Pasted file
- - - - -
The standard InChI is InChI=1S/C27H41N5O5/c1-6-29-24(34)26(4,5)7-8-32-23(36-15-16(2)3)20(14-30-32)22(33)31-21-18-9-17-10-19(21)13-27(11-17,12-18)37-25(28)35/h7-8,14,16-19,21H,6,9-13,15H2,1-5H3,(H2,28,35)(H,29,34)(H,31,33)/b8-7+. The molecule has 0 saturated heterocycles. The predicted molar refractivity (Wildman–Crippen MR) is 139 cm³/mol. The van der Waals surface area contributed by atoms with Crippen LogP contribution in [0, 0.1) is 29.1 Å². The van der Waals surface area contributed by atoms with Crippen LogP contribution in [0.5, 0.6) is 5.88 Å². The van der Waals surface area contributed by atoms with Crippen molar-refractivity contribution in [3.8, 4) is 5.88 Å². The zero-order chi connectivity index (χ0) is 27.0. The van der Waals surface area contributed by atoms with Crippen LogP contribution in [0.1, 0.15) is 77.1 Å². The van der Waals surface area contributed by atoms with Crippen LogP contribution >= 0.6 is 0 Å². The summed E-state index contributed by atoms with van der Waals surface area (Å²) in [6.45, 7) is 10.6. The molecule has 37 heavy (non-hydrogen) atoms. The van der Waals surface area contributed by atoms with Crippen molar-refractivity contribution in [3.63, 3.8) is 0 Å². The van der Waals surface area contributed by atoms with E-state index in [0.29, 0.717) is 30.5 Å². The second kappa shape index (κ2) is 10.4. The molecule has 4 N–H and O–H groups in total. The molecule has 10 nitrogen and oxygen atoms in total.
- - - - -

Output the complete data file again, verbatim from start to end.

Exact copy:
The standard InChI is InChI=1S/C27H41N5O5/c1-6-29-24(34)26(4,5)7-8-32-23(36-15-16(2)3)20(14-30-32)22(33)31-21-18-9-17-10-19(21)13-27(11-17,12-18)37-25(28)35/h7-8,14,16-19,21H,6,9-13,15H2,1-5H3,(H2,28,35)(H,29,34)(H,31,33)/b8-7+. The molecule has 0 saturated heterocycles. The predicted molar refractivity (Wildman–Crippen MR) is 139 cm³/mol. The van der Waals surface area contributed by atoms with Crippen LogP contribution in [0, 0.1) is 29.1 Å². The van der Waals surface area contributed by atoms with Crippen LogP contribution in [0.5, 0.6) is 5.88 Å². The van der Waals surface area contributed by atoms with Crippen molar-refractivity contribution in [3.8, 4) is 5.88 Å². The zero-order chi connectivity index (χ0) is 27.0. The van der Waals surface area contributed by atoms with Crippen LogP contribution in [0.1, 0.15) is 77.1 Å². The van der Waals surface area contributed by atoms with Crippen LogP contribution >= 0.6 is 0 Å². The summed E-state index contributed by atoms with van der Waals surface area (Å²) in [6.45, 7) is 10.6. The molecule has 37 heavy (non-hydrogen) atoms. The van der Waals surface area contributed by atoms with Crippen molar-refractivity contribution in [3.63, 3.8) is 0 Å². The van der Waals surface area contributed by atoms with E-state index in [0.29, 0.717) is 30.5 Å². The second kappa shape index (κ2) is 10.4. The molecule has 4 N–H and O–H groups in total. The molecule has 10 nitrogen and oxygen atoms in total.